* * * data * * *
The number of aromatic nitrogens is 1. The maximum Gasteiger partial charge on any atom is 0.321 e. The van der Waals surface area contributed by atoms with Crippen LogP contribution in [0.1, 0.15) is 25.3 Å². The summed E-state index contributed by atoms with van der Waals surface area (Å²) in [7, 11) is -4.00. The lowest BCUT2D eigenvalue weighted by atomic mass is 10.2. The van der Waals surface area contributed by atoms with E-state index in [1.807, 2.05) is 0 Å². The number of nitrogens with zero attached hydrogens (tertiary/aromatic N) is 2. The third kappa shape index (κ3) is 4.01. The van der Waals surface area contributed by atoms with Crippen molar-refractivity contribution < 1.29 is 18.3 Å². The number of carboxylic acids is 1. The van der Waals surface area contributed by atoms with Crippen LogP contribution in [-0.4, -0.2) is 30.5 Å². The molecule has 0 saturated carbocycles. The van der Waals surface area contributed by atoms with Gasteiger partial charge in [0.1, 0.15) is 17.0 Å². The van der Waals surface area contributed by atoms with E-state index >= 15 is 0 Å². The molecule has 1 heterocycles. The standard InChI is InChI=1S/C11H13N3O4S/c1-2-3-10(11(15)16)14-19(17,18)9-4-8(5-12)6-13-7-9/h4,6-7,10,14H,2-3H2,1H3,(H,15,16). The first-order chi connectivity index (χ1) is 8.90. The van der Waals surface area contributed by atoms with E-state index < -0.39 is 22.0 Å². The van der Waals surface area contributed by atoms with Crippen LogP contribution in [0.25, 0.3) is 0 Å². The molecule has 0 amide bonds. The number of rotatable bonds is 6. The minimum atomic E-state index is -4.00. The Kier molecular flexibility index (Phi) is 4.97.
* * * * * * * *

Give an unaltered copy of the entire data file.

The number of aromatic nitrogens is 1. The maximum Gasteiger partial charge on any atom is 0.321 e. The van der Waals surface area contributed by atoms with Crippen LogP contribution in [0.1, 0.15) is 25.3 Å². The summed E-state index contributed by atoms with van der Waals surface area (Å²) in [7, 11) is -4.00. The lowest BCUT2D eigenvalue weighted by atomic mass is 10.2. The van der Waals surface area contributed by atoms with E-state index in [1.807, 2.05) is 0 Å². The number of nitrogens with zero attached hydrogens (tertiary/aromatic N) is 2. The third kappa shape index (κ3) is 4.01. The van der Waals surface area contributed by atoms with Crippen molar-refractivity contribution < 1.29 is 18.3 Å². The number of carboxylic acids is 1. The van der Waals surface area contributed by atoms with Crippen LogP contribution in [-0.4, -0.2) is 30.5 Å². The molecule has 0 saturated carbocycles. The van der Waals surface area contributed by atoms with Gasteiger partial charge in [0.1, 0.15) is 17.0 Å². The van der Waals surface area contributed by atoms with E-state index >= 15 is 0 Å². The molecule has 1 heterocycles. The standard InChI is InChI=1S/C11H13N3O4S/c1-2-3-10(11(15)16)14-19(17,18)9-4-8(5-12)6-13-7-9/h4,6-7,10,14H,2-3H2,1H3,(H,15,16). The first-order chi connectivity index (χ1) is 8.90. The van der Waals surface area contributed by atoms with E-state index < -0.39 is 22.0 Å². The van der Waals surface area contributed by atoms with Crippen LogP contribution in [0.25, 0.3) is 0 Å². The molecule has 0 amide bonds. The number of rotatable bonds is 6. The minimum atomic E-state index is -4.00. The Kier molecular flexibility index (Phi) is 4.97.